Higher than average numbers of Ring Ouzels have been seen passing through west Cornwall during the last couple weeks.  Buttermilk Hill and Rosewall Hill area has recorded the lion's share with a maximum of seven on 31st March, four on Sunday 1st April and four on Good Friday.  Other records include one at Nanquidno 21st March, three at Buttermilk 24th, one at Windmill Farm 25th March, one at Godrevy 26th March and Land's End.  The images below were taken today of a female at Buttermilk.

Ring Ouzel is a scarce passage migrant through Cornwall.  The species does not regularly breed in Cornwall though has done so in 1970 and 1996.

Further information: source Ring Ouzel info

The Ring Ouzel (Turdus torquatus) is a summer migrant to Europe and Fennoscandia, where it is characteristically associated with upland areas. The British population has declined steadily since early in the 20th century, and the species' range contracted by 27% between 1970 and 1990.  A national survey in 1999 suggested that this decline was continuing and estimated that fewer than 7,600 pairs remained.

As a result, the species is now of high conservation concern in Britain. British and continental ouzels winter in similar areas of Spain and north-west Africa, and whereas the species has declined in Britain, its numbers are thought to be relatively stable on the continent. Therefore, it is thought that the decline in British breeding ouzels is due to factors in Britain, rather than elsewhere.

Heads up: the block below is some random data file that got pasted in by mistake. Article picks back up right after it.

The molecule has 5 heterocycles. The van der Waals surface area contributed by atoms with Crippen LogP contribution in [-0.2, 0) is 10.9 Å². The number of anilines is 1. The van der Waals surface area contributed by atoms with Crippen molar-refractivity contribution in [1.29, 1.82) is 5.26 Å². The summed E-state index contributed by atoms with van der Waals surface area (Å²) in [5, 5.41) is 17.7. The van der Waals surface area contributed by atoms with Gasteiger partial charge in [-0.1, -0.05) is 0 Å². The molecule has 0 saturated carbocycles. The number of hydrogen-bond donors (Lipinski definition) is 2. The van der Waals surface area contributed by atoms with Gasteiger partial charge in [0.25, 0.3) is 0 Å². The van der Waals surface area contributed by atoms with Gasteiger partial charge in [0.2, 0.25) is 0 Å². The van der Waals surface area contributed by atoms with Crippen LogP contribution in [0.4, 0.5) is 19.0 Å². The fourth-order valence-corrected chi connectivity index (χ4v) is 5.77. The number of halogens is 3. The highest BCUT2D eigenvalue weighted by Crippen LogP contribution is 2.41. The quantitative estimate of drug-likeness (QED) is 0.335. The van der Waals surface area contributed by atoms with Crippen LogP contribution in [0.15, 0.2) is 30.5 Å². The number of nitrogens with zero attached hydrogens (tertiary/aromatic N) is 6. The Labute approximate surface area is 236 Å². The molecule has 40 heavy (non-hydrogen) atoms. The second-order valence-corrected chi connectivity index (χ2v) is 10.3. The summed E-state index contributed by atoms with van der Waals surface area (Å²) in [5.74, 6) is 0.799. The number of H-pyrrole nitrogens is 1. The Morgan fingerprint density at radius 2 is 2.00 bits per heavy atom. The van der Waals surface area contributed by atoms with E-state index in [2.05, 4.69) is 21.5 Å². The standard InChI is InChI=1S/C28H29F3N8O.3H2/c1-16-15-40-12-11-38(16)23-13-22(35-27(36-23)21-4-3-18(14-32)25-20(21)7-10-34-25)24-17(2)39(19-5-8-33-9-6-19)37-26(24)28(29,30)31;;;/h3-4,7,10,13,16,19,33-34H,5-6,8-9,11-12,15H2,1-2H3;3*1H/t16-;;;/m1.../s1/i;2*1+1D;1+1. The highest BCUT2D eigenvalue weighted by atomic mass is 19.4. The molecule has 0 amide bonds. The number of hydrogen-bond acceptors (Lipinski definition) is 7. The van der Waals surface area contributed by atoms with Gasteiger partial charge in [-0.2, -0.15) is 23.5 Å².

Buttermilk Hill, looking eastwards towards Roswall Hill and St Ives (far left corner).

Wednesday 4 April 2012

Migrant Black-tailed Godwit

This adult Black-tailed Godwit has been present at Marazion Marsh for the last few days.  The species is not normally seen at this site.  This individual is presumably tracking north towards Iceland, where the majority of Cornish wintering birds breed.  This bird is not quite in full summer plumage but nonetheless, a smart looker.  The best places to see good numbers of wintering Black-tailed Godwits in Cornwall are the Camel Estuary, Tresillian and Truro Rivers.

Monday 2 April 2012

Drake Ring-necked Duck shows his ring

Its not often that you see a Ring-necked Duck's ring...but yesterday this adult male in full summer plumage at Penhalvern was displaying to a female Tufted Duck and showed us everything it had!  This is most likely the same drake that was displaying to Tufted Ducks at Stithians Reservoir last year.  There are currently two wintering males in the county with another also seen yesterday at Par.

Drake showing the purplish-brown ring at the base of its neck

Sunday 1 April 2012

Hoopoe influx in Cornwall

This Hoopoe was seen today near Kea Church, Truro.  It arrived last Thursday and has been quite content to feed solely in a secluded, private garden.  Approximately 12 birds have been found in Cornwall during the last week, mostly from sites west of Truro.  The weather last week had been extremely warm with south or south-easterly winds and no doubt played a major part in this influx.

Many thanks to Brian Toms and R G Martin for allowing access.